Some believe the value of social media to online retailing (and vice versa) has been overestimated. While this blog started out to be how social media can help or hurt online retailing competition, it became clear that our search was going in a different direction, prompting us to ask: Was the buzz about the potential relationship between social media and online retail all it's been cracked up to be? Is the jury still out on how the two will work together and get along?
Witness the following headlines:
Item: 80% (of consumers) Say Social Networks Had No Influence On Holiday Shopping Decisions. (TechCrunch)
Item: M-Commerce Rocked the Holiday Season. Still No Word About F-Commerce. (Forbes)
Item: Social Media Has Little Impact on Online Retail Purchases. (Mashable)
Item: Why Social Isn't Helping Online Retailers Find Customers (Entrepreneur)
Ok, there are more than 800 million active users of Facebook. And there are millions of online retailers. The question is: Should online retailers relate to social media? The answer, as we will see, is yes, no, and maybe.
What, if any, benefits do businesses actually derive from participating in social media asked columnist Mikal E. Belicove in his Entrepreneur article, Why Social Isn't Helping Online Retailers Find Customers. Based on Forrester Research results, Belicove noted that online retailers in the U.S. reaped an impressive $176 billion in sales in 2010, but most online merchants believed that social media-related marketing did little in the way of lifting sales.
Online Retailers did, however, point to a number of benefits (to using social media), such as building brand awareness and improving customer service:
- 90% said search-engine marketing was the most effective source used to acquire customers last year, and they see social marketing strategies as experimental and needing further exploration.
- 82% said they're pursuing social networking simply to learn more about what it can do.
- 62% said their return on investment was either unaffected by social media or that the benefits remain unclear.
- 61% said they see the primary ROI from social marketing as “listening to and better understanding our customers."
- 52% said they’re participating because they don’t want to be left behind.
- 45% cited the tremendous buzz about social networking as reason to participate.
- 37% said they’re participating because it’s inexpensive to do so.
So, while online retailers say social-commerce marketing has been less than successful for their businesses, many claim they’ll continue to place more of their marketing dollars into social networking, citing the potential for improvements from those channels in the future.
Social networks could one day revolutionize how we get shopping recommendations -- but not yet -- said Josh Constine in TechCrunch, citing tablets as the big news of the season. Important to our point, Constine wrote that 80.2% of 1000 holiday shoppers said social networks had no influence on their holiday shopping decisions.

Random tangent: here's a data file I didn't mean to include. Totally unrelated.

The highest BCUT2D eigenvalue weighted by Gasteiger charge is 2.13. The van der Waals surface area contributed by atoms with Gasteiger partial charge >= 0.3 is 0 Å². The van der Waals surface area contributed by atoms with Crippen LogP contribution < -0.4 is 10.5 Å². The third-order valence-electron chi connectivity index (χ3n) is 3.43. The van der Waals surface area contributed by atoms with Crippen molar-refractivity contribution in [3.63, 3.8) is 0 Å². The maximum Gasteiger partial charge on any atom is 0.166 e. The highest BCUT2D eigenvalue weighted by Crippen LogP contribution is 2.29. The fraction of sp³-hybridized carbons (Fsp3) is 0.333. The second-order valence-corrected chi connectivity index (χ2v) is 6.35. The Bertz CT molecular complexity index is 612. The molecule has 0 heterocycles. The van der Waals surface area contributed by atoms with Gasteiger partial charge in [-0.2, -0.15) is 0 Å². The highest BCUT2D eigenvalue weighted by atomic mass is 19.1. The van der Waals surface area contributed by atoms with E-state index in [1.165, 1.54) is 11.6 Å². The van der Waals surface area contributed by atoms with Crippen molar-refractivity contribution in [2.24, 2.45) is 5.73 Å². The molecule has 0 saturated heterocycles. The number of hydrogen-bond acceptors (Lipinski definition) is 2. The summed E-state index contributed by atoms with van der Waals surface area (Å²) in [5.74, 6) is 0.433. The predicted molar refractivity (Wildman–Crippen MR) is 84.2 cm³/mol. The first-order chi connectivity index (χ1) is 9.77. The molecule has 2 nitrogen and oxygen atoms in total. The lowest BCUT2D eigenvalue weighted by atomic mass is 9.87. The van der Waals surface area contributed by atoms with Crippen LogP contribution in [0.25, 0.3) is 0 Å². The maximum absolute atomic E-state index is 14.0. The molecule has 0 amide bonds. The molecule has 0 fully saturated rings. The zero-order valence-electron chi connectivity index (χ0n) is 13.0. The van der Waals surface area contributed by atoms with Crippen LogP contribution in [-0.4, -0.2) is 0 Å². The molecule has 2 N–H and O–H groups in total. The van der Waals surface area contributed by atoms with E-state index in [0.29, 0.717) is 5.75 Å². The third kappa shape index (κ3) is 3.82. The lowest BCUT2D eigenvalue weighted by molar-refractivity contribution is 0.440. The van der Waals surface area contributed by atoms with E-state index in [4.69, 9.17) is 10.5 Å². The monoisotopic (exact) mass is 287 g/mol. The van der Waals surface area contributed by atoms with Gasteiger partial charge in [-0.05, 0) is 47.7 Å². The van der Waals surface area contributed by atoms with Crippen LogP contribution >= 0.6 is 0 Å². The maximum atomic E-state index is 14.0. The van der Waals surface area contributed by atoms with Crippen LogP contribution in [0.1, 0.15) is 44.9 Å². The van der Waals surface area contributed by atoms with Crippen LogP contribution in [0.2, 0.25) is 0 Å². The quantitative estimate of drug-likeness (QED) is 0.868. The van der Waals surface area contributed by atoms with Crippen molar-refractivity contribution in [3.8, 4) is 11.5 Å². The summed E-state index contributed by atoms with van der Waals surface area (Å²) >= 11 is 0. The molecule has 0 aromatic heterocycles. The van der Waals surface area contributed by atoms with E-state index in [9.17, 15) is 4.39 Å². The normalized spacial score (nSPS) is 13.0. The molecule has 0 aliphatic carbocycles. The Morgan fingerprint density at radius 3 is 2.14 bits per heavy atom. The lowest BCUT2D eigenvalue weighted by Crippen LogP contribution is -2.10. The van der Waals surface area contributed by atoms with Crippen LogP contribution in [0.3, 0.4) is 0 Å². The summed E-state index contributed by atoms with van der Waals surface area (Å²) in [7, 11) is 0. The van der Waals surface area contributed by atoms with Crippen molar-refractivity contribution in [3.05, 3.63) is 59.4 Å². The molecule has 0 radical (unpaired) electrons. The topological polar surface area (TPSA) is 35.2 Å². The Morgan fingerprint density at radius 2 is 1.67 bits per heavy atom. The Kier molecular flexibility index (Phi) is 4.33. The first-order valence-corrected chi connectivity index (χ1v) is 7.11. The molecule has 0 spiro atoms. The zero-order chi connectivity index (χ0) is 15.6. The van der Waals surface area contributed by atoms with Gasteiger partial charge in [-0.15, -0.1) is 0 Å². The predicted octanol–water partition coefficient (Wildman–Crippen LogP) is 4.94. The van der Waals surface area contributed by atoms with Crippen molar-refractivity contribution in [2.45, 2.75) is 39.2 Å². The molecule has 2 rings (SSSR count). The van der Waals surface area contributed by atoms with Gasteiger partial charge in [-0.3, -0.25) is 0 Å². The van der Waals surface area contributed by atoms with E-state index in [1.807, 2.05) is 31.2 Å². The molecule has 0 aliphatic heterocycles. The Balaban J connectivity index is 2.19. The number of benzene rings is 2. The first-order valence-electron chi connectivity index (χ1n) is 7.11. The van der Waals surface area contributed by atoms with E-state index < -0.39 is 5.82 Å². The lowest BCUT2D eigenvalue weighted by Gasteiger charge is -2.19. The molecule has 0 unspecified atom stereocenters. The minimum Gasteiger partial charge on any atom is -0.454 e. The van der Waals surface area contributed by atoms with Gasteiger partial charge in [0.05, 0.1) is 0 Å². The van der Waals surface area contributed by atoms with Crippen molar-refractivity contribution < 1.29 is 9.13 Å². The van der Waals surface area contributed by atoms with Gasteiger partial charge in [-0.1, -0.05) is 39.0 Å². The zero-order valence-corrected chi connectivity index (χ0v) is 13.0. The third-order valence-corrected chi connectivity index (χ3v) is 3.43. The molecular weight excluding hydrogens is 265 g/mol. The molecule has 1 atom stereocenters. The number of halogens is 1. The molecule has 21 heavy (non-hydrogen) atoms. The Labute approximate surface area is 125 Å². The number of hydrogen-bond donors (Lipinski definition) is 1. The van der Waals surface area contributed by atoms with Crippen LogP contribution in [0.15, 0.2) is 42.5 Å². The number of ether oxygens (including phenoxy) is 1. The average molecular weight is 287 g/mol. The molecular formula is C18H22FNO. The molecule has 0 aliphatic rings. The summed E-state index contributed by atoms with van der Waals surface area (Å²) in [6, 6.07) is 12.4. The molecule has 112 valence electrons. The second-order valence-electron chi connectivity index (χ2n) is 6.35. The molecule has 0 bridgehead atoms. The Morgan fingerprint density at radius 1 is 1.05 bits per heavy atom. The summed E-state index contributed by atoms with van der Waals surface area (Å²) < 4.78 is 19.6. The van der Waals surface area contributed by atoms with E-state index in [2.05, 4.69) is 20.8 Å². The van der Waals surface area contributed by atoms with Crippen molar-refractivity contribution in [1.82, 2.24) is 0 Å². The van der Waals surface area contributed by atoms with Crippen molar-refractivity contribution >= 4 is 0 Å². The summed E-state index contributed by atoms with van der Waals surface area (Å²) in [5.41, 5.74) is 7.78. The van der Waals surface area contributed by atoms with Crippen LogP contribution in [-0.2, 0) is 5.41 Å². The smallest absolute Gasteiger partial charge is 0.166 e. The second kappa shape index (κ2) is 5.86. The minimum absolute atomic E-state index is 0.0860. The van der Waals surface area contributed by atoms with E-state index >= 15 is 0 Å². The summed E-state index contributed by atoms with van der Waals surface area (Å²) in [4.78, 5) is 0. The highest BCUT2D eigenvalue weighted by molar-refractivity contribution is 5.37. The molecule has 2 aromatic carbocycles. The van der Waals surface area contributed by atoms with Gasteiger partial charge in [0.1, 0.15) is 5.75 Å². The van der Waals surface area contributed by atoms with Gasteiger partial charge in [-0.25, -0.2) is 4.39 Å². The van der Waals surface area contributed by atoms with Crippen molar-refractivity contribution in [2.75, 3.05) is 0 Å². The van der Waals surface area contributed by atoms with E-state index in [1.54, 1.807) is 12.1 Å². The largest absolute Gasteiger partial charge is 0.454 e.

Social Media Has Little Impact on Online Retail Purchases wrote Todd Wasserman in Mashable. The report showed that social media rarely leads directly to purchases online... “data indicates that less than 2% of orders were the result of shoppers coming from a social network”.
Where is Social Media Headed in 2012? Campbell Phillips, in PowerRetail, says navigating the social media wilderness is no easy task, but armed with the right knowledge and direction, online retailers stand to make big gains in this area. Phillips goes on to say that fewer than 20% of Australian online retailers saw Facebook as a source of new customers, with other platforms rating even worse. There's no doubt social networks offer a multitude of opportunities for almost every sector, he says, but retailers worldwide are confused about how to get social media working for (and not against) them.
Maybe F-Commerce (Facebook) will take off this year, but the way consumers and retailers use Facebook -- and Google -- right now suggests otherwise -- said Erika Morphy in Forbes. Facebook (i.e. social media), she continues, has always been about sharing, entertaining and informing. Shopping, though -- not so much. When consumers think of retail and Facebook, they think of coupons or exclusive offers, not a shopping cart. Maybe this will change, Morphy says, just as mobile commerce began as humble use of talking and texting.
Social media is a means to an end, not an end in itself. Perhaps everyone was expecting more dramatic results -- sooner. Online retailers are feeling their way through the new realm of social commerce, which has new rules, new audiences, new reactions, and new ways of doing business. Retailers will eventually learn how to use social media for their advantage, but for the time being are cautious, while giving their attention to more immediate needs, such as competitive pricing and selling and competing for sales with competitors.